Sunday August 2, 2009 | Greg Boyd
When Jesus entered the temple courts, he began to drive out those who were selling. “It is written,” he said to them, “ 'My house will be a house of prayer'; but you have made it 'a den of robbers.' “ Every day he was teaching at the temple. But the chief priests, the teachers of the law and the leaders among the
people were trying to kill him. Yet they could not find any way to do it, because all the people hung on his words.
It might surprise you to know that Jesus got angry enough to turn over tables! There are times when it is appropriate to boldly confront others in our community.
Jesus made up a whip to drive the animals out of the temple and then turned over the tables that the money-changers were using and scattered their coins! It’s clear from all of this that Jesus was more than upset – he was angry. He was angry enough to be this aggressive with those who were taking advantage of people trying to worship in the temple of God.
Greg’s main point from this passage was that—counter to what we may think— getting angry and doing something bold and disruptive is sometimes exactly what is needed to get people’s attention and give people a chance to reevaluate their actions. In Ephesians 4:26 Paul instructs us not to sin when we are anger and also not to let the sun go down on our anger. We gain two things from this:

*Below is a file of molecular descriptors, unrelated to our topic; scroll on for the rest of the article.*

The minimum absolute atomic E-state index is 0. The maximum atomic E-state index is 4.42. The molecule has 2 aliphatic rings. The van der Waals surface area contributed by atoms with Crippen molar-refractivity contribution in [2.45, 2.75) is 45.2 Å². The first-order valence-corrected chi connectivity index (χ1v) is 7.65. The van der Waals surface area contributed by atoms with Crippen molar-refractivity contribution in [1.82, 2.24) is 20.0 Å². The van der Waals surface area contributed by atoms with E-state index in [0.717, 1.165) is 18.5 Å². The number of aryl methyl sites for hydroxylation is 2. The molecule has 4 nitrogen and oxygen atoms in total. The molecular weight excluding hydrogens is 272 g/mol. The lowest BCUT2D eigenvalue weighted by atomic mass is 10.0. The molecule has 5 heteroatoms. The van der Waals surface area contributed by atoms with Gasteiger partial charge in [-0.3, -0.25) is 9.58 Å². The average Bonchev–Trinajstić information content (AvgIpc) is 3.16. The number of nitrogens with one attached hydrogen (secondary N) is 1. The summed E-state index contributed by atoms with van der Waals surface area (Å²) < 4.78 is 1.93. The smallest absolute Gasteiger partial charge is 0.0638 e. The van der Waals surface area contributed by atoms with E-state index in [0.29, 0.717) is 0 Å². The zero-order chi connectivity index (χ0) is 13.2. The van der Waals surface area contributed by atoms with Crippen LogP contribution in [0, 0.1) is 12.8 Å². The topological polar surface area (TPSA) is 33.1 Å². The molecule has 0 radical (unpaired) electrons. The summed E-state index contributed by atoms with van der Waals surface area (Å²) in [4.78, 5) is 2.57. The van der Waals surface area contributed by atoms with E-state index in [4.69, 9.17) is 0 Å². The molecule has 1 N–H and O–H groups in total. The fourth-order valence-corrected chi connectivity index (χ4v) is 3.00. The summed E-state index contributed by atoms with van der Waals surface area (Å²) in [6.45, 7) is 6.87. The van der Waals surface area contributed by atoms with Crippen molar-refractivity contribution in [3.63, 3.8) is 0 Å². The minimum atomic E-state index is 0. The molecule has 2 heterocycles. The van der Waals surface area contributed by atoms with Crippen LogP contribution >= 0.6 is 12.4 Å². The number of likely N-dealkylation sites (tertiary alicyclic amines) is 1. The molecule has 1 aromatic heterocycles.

We get angry when something that we value is devalued in someway by someone else. For Jesus, it was God’s temple that the money-changers were devaluing. In the example that Greg used, a wife whose husband had a serious drinking problem had the right to be angry because her marriage and family were being devalued. Rather than confront him, she just put up with it and prayed about it. Greg’s response was to challenge her to get angry in the right way. This woman, her kids, her marriage and the drinking husband all have unsurpassable worth! In the name of that worth she needs to be bold and fight for it. She needs to confront him, and if that doesn’t work, involve some trusted friends and do the confrontation with a group.
Greg spent some time clarifying that this anger expressed boldly belongs in a specific context. There must be a covenant of some sort that gives permission to all parties involved. A marriage is certainly this sort of covenant; a small group might be a place for this as well. Loving confrontation in the context of a covenant honors the relationship. But trying to confront someone or a group who hasn’t given you permission to speak into their lives is judgment and will probably not be appreciated. (1 Cor. 12-13.)